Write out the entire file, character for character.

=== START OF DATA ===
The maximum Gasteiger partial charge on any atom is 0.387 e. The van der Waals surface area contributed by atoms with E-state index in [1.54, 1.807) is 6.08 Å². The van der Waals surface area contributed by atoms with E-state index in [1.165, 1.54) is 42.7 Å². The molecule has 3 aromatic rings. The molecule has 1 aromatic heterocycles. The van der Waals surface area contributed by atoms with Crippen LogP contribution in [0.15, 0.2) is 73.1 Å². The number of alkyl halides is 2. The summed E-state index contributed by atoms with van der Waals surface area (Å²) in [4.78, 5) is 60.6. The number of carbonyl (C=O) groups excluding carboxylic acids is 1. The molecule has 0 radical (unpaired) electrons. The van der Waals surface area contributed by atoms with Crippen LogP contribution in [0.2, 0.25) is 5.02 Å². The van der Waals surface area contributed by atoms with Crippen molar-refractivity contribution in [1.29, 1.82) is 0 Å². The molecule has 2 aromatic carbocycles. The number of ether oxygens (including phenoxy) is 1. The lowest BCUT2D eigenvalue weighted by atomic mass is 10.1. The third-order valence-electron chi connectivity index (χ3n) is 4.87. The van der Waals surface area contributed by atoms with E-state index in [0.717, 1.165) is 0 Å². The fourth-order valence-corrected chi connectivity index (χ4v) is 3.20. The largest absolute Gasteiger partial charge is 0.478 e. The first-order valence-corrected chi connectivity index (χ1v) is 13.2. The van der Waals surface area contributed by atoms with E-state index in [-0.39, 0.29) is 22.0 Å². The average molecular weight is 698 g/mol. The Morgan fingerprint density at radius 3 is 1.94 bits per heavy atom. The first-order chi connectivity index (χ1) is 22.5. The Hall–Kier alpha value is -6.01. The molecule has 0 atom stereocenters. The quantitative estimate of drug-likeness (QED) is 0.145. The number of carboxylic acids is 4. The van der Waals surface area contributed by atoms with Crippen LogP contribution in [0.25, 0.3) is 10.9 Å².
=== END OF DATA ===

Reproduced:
The maximum Gasteiger partial charge on any atom is 0.387 e. The van der Waals surface area contributed by atoms with E-state index in [1.54, 1.807) is 6.08 Å². The van der Waals surface area contributed by atoms with E-state index in [1.165, 1.54) is 42.7 Å². The molecule has 3 aromatic rings. The molecule has 1 aromatic heterocycles. The van der Waals surface area contributed by atoms with Crippen LogP contribution in [0.15, 0.2) is 73.1 Å². The number of alkyl halides is 2. The summed E-state index contributed by atoms with van der Waals surface area (Å²) in [4.78, 5) is 60.6. The number of carbonyl (C=O) groups excluding carboxylic acids is 1. The molecule has 0 radical (unpaired) electrons. The van der Waals surface area contributed by atoms with Crippen LogP contribution in [0.2, 0.25) is 5.02 Å². The van der Waals surface area contributed by atoms with Crippen molar-refractivity contribution in [1.29, 1.82) is 0 Å². The molecule has 2 aromatic carbocycles. The number of ether oxygens (including phenoxy) is 1. The lowest BCUT2D eigenvalue weighted by atomic mass is 10.1. The third-order valence-electron chi connectivity index (χ3n) is 4.87. The van der Waals surface area contributed by atoms with E-state index in [0.717, 1.165) is 0 Å². The fourth-order valence-corrected chi connectivity index (χ4v) is 3.20. The largest absolute Gasteiger partial charge is 0.478 e. The first-order valence-corrected chi connectivity index (χ1v) is 13.2. The van der Waals surface area contributed by atoms with E-state index in [-0.39, 0.29) is 22.0 Å². The average molecular weight is 698 g/mol. The Morgan fingerprint density at radius 3 is 1.94 bits per heavy atom. The first-order chi connectivity index (χ1) is 22.5. The Hall–Kier alpha value is -6.01. The molecule has 0 atom stereocenters. The quantitative estimate of drug-likeness (QED) is 0.145. The number of carboxylic acids is 4. The van der Waals surface area contributed by atoms with Crippen LogP contribution in [0.25, 0.3) is 10.9 Å².